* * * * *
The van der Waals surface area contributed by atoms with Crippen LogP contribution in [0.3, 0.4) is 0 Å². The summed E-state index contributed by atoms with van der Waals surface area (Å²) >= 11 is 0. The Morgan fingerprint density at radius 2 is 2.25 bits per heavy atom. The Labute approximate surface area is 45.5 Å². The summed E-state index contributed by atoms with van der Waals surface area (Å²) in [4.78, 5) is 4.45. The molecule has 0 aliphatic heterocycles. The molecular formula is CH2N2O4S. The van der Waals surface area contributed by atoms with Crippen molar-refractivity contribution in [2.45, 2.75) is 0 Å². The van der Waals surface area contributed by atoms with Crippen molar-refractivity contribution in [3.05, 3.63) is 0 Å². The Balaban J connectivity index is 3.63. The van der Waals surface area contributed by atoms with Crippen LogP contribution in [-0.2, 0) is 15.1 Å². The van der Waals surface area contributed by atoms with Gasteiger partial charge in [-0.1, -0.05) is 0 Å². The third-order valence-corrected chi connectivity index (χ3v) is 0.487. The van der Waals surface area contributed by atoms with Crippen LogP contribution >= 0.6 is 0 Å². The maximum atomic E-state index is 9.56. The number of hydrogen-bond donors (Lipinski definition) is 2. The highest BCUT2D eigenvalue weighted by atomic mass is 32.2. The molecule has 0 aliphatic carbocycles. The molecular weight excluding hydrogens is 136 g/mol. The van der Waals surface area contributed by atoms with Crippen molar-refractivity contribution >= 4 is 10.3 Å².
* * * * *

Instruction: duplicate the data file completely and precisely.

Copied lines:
The van der Waals surface area contributed by atoms with Crippen LogP contribution in [0.3, 0.4) is 0 Å². The summed E-state index contributed by atoms with van der Waals surface area (Å²) >= 11 is 0. The Morgan fingerprint density at radius 2 is 2.25 bits per heavy atom. The Labute approximate surface area is 45.5 Å². The summed E-state index contributed by atoms with van der Waals surface area (Å²) in [4.78, 5) is 4.45. The molecule has 0 aliphatic heterocycles. The molecular formula is CH2N2O4S. The van der Waals surface area contributed by atoms with Crippen molar-refractivity contribution in [2.45, 2.75) is 0 Å². The van der Waals surface area contributed by atoms with Crippen molar-refractivity contribution in [3.05, 3.63) is 0 Å². The Balaban J connectivity index is 3.63. The van der Waals surface area contributed by atoms with Crippen LogP contribution in [-0.2, 0) is 15.1 Å². The van der Waals surface area contributed by atoms with Gasteiger partial charge in [-0.1, -0.05) is 0 Å². The third-order valence-corrected chi connectivity index (χ3v) is 0.487. The van der Waals surface area contributed by atoms with Crippen LogP contribution >= 0.6 is 0 Å². The maximum atomic E-state index is 9.56. The number of hydrogen-bond donors (Lipinski definition) is 2. The highest BCUT2D eigenvalue weighted by atomic mass is 32.2. The molecule has 0 aliphatic carbocycles. The molecular weight excluding hydrogens is 136 g/mol. The van der Waals surface area contributed by atoms with Crippen molar-refractivity contribution >= 4 is 10.3 Å².